Fifty years ago, USC’s Information Sciences Institute (ISI) was created to solve the world’s most difficult technical problems. Cloudwalkers: ISI and the Inventors of the Future, written and directed by Daniel Druhora, covers the breadth of ISI’s storied history – from its founding following the release of the Pentagon Papers, which prompted increased government attention on computer networking; to its role designing, developing and running the Internet, which led to one of the greatest explosions of information in human history; to the astonishing and varied work being done by ISI researchers in recent years through today. The Cloudwalkers trailer is now available:
With insights and commentary from Internet co-inventor Vint Cerf; one of the first ISI employees, Bob Balzer; and current day ISI faculty, researchers and executive staff, Cloudwalkers is filled with personal anecdotes and never-before-heard tales of ISI. A throughline narration is provided by Paul Mockapetris, a former ISI researcher, Internet Hall of Famer, and inventor of the Domain Name System (DNS), who walks viewers through some of ISI’s most impressive and long-lasting contributions to the Internet, including his very own DNS.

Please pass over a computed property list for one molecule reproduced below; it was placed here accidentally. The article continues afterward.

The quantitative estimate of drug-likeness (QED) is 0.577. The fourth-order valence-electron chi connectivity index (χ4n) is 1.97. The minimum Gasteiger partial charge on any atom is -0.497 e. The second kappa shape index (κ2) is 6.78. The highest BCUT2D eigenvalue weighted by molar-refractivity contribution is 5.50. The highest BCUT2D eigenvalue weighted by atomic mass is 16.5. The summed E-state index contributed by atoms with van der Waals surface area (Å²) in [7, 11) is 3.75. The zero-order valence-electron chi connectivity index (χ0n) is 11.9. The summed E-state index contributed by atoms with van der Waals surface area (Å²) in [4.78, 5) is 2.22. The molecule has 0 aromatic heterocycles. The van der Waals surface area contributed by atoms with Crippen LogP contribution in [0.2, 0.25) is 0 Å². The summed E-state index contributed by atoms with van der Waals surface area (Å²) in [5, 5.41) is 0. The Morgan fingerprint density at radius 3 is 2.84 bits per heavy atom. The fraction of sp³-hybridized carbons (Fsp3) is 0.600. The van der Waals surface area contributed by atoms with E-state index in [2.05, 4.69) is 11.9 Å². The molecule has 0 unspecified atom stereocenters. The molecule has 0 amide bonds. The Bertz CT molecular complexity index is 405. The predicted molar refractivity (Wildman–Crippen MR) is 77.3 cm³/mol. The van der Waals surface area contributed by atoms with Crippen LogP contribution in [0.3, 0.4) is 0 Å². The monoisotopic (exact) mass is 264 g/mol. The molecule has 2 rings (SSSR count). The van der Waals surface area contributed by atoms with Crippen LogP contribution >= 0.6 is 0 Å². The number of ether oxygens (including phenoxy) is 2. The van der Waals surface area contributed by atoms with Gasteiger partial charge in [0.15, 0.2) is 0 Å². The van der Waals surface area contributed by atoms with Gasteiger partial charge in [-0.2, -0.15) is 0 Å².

With the explosion of information and connectivity brought by the rapid success and ubiquity of the Internet, came a need to keep it a safe space. Cloudwalkers delves into the developments in cybersecurity and cyber defense made by researchers at ISI. Bringing world-class experts in the cyber space from both inside and outside the walls of ISI, viewers get a look at how cybersecurity has advanced since those early internet years, and how ISI has played a role in that advancement.
Finally, the documentary shows glimpses of some of the surprising work being done at ISI in recent years up until today. Studying memory formation using big data from zebrafish; fighting against human trafficking; mitigating bias in artificial intelligence; applying machine learning to professional sports – the examples are interesting, impressive, and an indication of what is possible when smart and creative people come together to solve the world’s most difficult technical problems.